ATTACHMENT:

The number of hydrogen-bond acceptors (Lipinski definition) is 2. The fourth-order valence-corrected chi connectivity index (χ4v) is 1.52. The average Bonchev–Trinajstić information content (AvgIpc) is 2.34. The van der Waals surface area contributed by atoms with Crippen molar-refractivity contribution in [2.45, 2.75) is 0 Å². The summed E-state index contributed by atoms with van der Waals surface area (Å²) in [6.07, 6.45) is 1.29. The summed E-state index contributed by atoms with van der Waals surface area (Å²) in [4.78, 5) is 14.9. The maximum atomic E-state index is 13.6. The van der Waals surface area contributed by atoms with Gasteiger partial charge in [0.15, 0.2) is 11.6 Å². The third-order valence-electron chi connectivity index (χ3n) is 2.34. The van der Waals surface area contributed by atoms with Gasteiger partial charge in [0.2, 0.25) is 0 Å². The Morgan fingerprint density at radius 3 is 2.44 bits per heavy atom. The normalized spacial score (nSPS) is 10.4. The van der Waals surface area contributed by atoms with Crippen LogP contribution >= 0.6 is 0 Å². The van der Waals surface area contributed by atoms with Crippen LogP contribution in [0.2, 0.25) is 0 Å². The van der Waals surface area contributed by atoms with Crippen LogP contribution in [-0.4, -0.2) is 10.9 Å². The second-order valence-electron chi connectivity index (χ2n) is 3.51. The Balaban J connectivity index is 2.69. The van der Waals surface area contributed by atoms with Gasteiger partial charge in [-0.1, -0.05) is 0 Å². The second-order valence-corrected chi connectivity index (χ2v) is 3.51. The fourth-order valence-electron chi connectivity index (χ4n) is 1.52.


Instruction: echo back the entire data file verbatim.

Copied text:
The number of hydrogen-bond acceptors (Lipinski definition) is 2. The fourth-order valence-corrected chi connectivity index (χ4v) is 1.52. The average Bonchev–Trinajstić information content (AvgIpc) is 2.34. The van der Waals surface area contributed by atoms with Crippen molar-refractivity contribution in [2.45, 2.75) is 0 Å². The summed E-state index contributed by atoms with van der Waals surface area (Å²) in [6.07, 6.45) is 1.29. The summed E-state index contributed by atoms with van der Waals surface area (Å²) in [4.78, 5) is 14.9. The maximum atomic E-state index is 13.6. The van der Waals surface area contributed by atoms with Gasteiger partial charge in [0.15, 0.2) is 11.6 Å². The third-order valence-electron chi connectivity index (χ3n) is 2.34. The van der Waals surface area contributed by atoms with Gasteiger partial charge in [0.2, 0.25) is 0 Å². The Morgan fingerprint density at radius 3 is 2.44 bits per heavy atom. The normalized spacial score (nSPS) is 10.4. The van der Waals surface area contributed by atoms with Crippen LogP contribution >= 0.6 is 0 Å². The van der Waals surface area contributed by atoms with Crippen LogP contribution in [0.2, 0.25) is 0 Å². The van der Waals surface area contributed by atoms with Crippen LogP contribution in [-0.4, -0.2) is 10.9 Å². The second-order valence-electron chi connectivity index (χ2n) is 3.51. The Balaban J connectivity index is 2.69. The van der Waals surface area contributed by atoms with Gasteiger partial charge in [-0.1, -0.05) is 0 Å². The second-order valence-corrected chi connectivity index (χ2v) is 3.51. The fourth-order valence-electron chi connectivity index (χ4n) is 1.52.